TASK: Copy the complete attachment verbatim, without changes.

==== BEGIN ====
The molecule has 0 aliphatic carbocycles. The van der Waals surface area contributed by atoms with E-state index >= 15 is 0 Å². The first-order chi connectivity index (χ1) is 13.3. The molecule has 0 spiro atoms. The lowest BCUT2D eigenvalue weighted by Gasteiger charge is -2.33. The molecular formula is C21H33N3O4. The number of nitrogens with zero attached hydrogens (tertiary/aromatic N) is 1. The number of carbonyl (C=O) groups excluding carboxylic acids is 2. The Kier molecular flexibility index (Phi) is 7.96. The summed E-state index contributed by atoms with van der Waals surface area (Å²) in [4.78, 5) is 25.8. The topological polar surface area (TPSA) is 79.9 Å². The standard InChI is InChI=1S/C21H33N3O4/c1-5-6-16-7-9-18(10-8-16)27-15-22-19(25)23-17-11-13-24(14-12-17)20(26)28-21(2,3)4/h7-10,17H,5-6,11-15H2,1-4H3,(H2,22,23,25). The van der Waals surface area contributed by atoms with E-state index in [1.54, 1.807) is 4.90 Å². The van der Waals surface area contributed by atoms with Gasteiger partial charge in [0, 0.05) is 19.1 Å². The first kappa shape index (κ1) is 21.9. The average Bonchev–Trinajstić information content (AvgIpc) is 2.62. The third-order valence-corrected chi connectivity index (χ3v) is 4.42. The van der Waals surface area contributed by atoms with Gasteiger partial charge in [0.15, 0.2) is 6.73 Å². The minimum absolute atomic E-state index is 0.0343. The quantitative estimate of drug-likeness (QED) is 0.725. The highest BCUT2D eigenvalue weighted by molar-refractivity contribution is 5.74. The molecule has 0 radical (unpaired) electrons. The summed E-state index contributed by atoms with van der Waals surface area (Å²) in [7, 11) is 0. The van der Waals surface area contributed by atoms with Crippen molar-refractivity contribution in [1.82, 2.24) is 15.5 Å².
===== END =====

The molecule has 0 aliphatic carbocycles. The van der Waals surface area contributed by atoms with E-state index >= 15 is 0 Å². The first-order chi connectivity index (χ1) is 13.3. The molecule has 0 spiro atoms. The lowest BCUT2D eigenvalue weighted by Gasteiger charge is -2.33. The molecular formula is C21H33N3O4. The number of nitrogens with zero attached hydrogens (tertiary/aromatic N) is 1. The number of carbonyl (C=O) groups excluding carboxylic acids is 2. The Kier molecular flexibility index (Phi) is 7.96. The summed E-state index contributed by atoms with van der Waals surface area (Å²) in [4.78, 5) is 25.8. The topological polar surface area (TPSA) is 79.9 Å². The standard InChI is InChI=1S/C21H33N3O4/c1-5-6-16-7-9-18(10-8-16)27-15-22-19(25)23-17-11-13-24(14-12-17)20(26)28-21(2,3)4/h7-10,17H,5-6,11-15H2,1-4H3,(H2,22,23,25). The van der Waals surface area contributed by atoms with E-state index in [1.54, 1.807) is 4.90 Å². The van der Waals surface area contributed by atoms with Gasteiger partial charge in [0, 0.05) is 19.1 Å². The first kappa shape index (κ1) is 21.9. The average Bonchev–Trinajstić information content (AvgIpc) is 2.62. The third-order valence-corrected chi connectivity index (χ3v) is 4.42. The van der Waals surface area contributed by atoms with Gasteiger partial charge in [0.15, 0.2) is 6.73 Å². The minimum absolute atomic E-state index is 0.0343. The quantitative estimate of drug-likeness (QED) is 0.725. The highest BCUT2D eigenvalue weighted by molar-refractivity contribution is 5.74. The molecule has 0 radical (unpaired) electrons. The summed E-state index contributed by atoms with van der Waals surface area (Å²) in [7, 11) is 0. The van der Waals surface area contributed by atoms with Crippen molar-refractivity contribution in [1.82, 2.24) is 15.5 Å².